RF and microwave frequencies have given us many gadgets over the years that I cannot imagine living without. And that dependence has only increased with time. From radio receivers and television to microwave ovens, not to mention wireless measuring tapes and networks for home security, these widgets have become part and parcel of our daily lives.

In fact, with the semiconductor and CMOS revolution, RF technologies continue to impinge on us from all sides. With the cellular introduction in the early 1980s and the wireless expansion of the 1990s, the role of RF has continued to expand. More and more consumer applications are taking advantage of RF techniques, further deepening our reliance on the technology.

While automobiles have been home to radio receivers for decades, recent advances in RF ICs and digital techniques are driving automakers to pack more electronic gadgets in the average vehicle. Hence, modern cars are using RF for telematics, Internet access, keyless entry and global positioning systems (GPS). A new federal tire safety mandate has required tire pressure monitoring systems, which use RF techniques.

Meanwhile, the Internet revolution has spawned many uses of wireless connectivity for notebooks, PDAs and cell phones. Consequently, wireless and the Internet have converged to give us buzz words like “ubiquitous wireless Internet,” giving users fast Internet connectivity at home as well as on the road.

The medical field and the sports arena are also seeing more applications for wireless communications. Using Bluetooth and other 802.11b wireless standards, several manufacturers have unveiled solutions for stand-alone hospital and health care products on a network. Several thousand hospitals in the United States are equipped with a wide variety of stand-alone electronic devices that are just now being linked to networks so that a patient's status can be monitored remotely.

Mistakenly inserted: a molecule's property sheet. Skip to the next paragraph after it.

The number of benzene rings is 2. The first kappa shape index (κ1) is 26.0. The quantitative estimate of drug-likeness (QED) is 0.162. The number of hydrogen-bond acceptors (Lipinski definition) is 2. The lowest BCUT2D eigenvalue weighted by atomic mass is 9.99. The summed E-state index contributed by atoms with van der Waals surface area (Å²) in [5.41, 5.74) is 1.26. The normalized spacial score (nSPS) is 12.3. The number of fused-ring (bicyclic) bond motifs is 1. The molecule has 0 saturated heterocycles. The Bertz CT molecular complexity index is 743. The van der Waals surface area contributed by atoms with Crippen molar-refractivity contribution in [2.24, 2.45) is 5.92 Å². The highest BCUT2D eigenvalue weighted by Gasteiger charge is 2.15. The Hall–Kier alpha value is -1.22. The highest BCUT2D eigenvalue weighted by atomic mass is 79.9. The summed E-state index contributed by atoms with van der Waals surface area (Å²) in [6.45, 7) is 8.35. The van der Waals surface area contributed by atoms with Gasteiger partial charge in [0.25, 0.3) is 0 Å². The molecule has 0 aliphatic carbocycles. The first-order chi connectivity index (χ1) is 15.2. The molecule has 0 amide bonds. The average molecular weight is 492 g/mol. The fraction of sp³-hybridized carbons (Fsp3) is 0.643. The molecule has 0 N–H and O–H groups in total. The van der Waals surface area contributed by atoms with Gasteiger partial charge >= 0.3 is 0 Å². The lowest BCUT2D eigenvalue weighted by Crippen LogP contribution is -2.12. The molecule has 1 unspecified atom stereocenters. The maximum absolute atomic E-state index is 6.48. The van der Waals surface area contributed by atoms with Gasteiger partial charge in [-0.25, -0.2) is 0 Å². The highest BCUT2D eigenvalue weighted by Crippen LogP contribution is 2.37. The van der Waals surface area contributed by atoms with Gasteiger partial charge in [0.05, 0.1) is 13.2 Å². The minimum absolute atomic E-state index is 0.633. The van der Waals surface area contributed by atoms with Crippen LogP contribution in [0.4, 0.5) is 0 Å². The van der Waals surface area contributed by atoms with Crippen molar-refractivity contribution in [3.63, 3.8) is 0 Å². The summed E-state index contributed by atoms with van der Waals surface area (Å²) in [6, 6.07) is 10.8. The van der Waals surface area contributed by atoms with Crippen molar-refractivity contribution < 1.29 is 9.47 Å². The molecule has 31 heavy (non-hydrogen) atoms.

On the sports' front, smart helmets are being developed to monitor an athlete's head injuries. Experts are hoping that RF connectivity will pave the way for the systems that could quickly report dangerous head injuries suffered by players in college and high school games. While the initial head-impact telemetry systems under development are aimed at football helmets, the technology could be quickly expanded to many other types of sports.

Meanwhile, radio frequency identification (RFID) technology has also begun to gain momentum. Because of supplier mandates issued by Wal-Mart, the world's largest retailer, as well as the Department of Homeland Security's upcoming certification of antiterrorism products, the market for RFID tags is expected to surge over the next five years, according to a recent market research report. The RFID tags allow wireless identification of the items that they are attached to. They are expected to give popular bar codes that check inventories of all kinds of products some tough competition.

I am sure there are many other consumer markets not on my radar screen, waiting to tap the benefits of RF techniques. Although the last few years have been challenging for the RF industry as a whole, emerging new applications and broadband cellular services promise a much brighter future for the RF and microwave industry. Let me know what you think.

Please send your thoughts to abindra@primediabusiness.com.